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Table of Contents
                            Contents
List of Tables
Foreword
Preface
1 Energy and the Environment
	1.1 Introduction
		1.1.1 An Overview of This Text
	1.2 Energy
		1.2.1 Electric Power
		1.2.2 Transportation Energy
		1.2.3 Energy as a Commodity
	1.3 The Environment
		1.3.1 Managing Industrial Pollution
2 Global Energy Use and Supply
	2.1 Introduction
	2.2 Global Energy Consumption
	2.3 Global Energy Sources
	2.4 Global Electricity Consumption
	2.5 Global Carbon Emissions
	2.6 End-Use Energy Consumption in the United States
		2.6.1 Industrial Sector
		2.6.2 Residential Sector
		2.6.3 Commercial Sector
		2.6.4 Transportation Sector
	2.7 Global Energy Supply
		2.7.1 Coal Reserves
		2.7.2 Petroleum Reserves
		2.7.3 Unconventional Petroleum Resources
		2.7.4 Natural Gas Reserves
		2.7.5 Unconventional Gas Resources
		2.7.6 Summary of Fossil Reserves
	2.8 Conclusion
	Problems
	Bibliography
3 Thermodynamic Principles of Energy Conversion
	3.1 Introduction
	3.2 The Forms of Energy
		3.2.1 The Mechanical Energy of Macroscopic Bodies
		3.2.2 The Energy of Atoms and Molecules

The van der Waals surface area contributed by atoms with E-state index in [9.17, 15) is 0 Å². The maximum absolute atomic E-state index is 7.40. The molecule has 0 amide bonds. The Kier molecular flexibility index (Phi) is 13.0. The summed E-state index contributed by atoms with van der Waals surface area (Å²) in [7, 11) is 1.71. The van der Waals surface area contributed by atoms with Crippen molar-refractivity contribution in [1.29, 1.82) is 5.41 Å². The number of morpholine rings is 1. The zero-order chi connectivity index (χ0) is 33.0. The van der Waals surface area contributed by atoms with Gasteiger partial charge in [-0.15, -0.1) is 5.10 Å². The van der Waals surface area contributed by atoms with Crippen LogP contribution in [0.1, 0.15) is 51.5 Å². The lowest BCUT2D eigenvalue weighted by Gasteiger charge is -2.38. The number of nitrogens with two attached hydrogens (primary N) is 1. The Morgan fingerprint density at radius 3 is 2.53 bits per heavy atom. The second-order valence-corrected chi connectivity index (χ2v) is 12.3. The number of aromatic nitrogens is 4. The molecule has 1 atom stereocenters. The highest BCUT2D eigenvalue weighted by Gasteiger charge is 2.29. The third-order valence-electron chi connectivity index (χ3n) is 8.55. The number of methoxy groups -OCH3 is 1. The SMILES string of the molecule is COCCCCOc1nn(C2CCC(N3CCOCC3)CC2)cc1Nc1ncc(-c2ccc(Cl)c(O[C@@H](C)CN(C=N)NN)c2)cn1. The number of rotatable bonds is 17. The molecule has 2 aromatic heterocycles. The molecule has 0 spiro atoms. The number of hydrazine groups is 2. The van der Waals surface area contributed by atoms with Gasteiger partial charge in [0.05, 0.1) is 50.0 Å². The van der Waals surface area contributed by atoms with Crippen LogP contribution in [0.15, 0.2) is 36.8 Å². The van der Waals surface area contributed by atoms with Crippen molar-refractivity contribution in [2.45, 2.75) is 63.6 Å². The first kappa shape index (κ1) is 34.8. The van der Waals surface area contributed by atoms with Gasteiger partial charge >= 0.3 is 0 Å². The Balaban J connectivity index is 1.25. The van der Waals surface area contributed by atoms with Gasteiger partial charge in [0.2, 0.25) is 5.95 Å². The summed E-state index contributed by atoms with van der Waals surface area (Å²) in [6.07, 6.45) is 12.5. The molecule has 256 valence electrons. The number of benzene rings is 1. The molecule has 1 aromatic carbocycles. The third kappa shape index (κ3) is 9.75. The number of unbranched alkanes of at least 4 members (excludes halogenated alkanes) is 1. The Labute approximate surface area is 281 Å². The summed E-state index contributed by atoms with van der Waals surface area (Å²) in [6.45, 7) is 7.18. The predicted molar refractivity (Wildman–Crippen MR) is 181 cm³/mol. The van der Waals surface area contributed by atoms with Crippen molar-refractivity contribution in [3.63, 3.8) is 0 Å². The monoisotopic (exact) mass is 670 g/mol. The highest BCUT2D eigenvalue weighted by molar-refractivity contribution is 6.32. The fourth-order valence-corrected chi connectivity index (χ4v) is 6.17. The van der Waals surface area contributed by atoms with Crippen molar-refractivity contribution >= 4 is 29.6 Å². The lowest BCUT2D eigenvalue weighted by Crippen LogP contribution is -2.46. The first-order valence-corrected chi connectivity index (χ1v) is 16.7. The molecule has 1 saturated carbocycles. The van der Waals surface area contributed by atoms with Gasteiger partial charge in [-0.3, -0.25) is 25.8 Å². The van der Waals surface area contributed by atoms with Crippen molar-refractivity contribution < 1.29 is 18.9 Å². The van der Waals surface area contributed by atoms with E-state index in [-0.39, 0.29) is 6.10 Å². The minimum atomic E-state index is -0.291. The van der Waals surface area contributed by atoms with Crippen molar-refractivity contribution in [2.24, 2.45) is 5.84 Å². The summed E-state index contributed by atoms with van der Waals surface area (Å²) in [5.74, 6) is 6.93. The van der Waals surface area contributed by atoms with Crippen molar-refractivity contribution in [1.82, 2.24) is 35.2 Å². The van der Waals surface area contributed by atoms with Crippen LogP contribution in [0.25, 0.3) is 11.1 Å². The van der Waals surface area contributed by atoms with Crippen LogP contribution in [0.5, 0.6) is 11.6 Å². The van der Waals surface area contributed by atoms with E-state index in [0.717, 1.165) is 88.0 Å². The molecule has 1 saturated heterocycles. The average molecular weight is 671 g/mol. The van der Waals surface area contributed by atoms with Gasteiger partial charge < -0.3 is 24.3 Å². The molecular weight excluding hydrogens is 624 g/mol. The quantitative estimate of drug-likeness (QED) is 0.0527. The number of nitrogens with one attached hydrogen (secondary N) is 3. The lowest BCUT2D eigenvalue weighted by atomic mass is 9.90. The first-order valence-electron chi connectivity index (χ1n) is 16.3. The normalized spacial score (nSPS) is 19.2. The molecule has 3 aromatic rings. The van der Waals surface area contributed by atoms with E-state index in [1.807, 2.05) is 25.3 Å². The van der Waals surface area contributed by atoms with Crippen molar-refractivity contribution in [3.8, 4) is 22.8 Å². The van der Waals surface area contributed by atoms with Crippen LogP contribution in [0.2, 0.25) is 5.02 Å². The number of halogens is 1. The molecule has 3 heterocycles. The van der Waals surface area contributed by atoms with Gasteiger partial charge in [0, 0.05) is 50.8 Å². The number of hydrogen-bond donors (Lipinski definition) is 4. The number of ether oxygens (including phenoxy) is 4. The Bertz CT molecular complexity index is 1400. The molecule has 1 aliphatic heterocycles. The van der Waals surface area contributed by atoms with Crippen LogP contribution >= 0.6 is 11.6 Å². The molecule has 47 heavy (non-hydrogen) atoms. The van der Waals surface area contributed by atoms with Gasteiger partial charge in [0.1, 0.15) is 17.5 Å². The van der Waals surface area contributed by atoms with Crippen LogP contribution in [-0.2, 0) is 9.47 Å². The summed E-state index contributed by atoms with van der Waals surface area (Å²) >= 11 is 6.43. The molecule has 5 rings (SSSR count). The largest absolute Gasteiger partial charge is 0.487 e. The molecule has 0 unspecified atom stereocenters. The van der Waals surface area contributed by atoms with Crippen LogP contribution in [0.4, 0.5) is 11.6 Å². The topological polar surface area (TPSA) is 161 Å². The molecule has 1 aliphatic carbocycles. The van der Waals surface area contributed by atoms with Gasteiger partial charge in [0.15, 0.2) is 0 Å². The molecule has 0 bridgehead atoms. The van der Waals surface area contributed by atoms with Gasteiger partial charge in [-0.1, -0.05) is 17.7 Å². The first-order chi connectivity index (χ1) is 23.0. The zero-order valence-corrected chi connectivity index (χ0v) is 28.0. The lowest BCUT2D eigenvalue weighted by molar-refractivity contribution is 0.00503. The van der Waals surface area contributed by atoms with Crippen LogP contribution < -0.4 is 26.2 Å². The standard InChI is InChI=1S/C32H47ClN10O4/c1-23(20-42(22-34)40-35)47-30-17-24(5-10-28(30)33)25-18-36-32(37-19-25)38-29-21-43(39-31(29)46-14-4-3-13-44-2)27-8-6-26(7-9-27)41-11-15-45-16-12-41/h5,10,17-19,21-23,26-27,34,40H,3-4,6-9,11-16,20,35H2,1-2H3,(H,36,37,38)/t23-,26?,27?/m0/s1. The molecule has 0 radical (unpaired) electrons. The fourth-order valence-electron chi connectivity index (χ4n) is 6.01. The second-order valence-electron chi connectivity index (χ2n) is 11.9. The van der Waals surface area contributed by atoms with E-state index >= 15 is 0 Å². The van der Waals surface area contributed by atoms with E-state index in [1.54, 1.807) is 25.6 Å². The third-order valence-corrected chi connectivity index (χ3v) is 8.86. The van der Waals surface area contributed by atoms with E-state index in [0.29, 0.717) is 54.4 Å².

3.2.3 Chemical and Nuclear Energy
		3.2.4 Electric and Magnetic Energy
		3.2.5 Total Energy
	3.3 Work and Heat Interactions
		3.3.1 Work Interaction
		3.3.2 Heat Interaction
	3.4 The First Law of Thermodynamics
	3.5 The Second Law of Thermodynamics
	3.6 Thermodynamic Properties
	3.7 Steady Flow
	3.8 Heat Transfer and Heat Exchange
	3.9 Combustion of Fossil Fuel
		3.9.1 Fuel Heating Value
	3.10 Ideal Heat Engine Cycles
		3.10.1 The Carnot Cycle
		3.10.2 The Rankine Cycle
		3.10.3 The Otto Cycle
		3.10.4 The Brayton Cycle
		3.10.5 Combined Brayton and Rankine Cycles
	3.11 The Vapor Compression Cycle: Refrigeration and Heat Pumps
	3.12 Fuel Cells
	3.13 Fuel (Thermal) Efficiency
	3.14 Synthetic Fuels
		3.14.1 The Hydrogen Economy
	3.15 Conclusion
	Problems
	Bibliography
4 Electrical Energy Generation, Transmission, and Storage
	4.1 Introduction
	4.2 Electromechanical Power Transformation
	4.3 Electric Power Transmission
		4.3.1 AC/DC Conversion
	4.4 Energy Storage
		4.4.1 Electrostatic Energy Storage
		4.4.2 Magnetic Energy Storage
		4.4.3 Electrochemical Energy Storage
		4.4.4 Mechanical Energy Storage
		4.4.5 Properties of Energy Storage Systems
	4.5 Conclusion
	Problems
	Bibliography
5 Fossil-Fueled Power Plants
	5.1 Introduction
	5.2 Fossil-Fueled Power Plant Components
		5.2.1 Fuel Storage and Preparation
		5.2.2 Burner
		5.2.3 Boiler
		5.2.4 Steam Turbine
		5.2.5 Gas Turbine
		5.2.6 Condenser
		5.2.7 Cooling Tower
		5.2.8 Generator
		5.2.9 Emission Control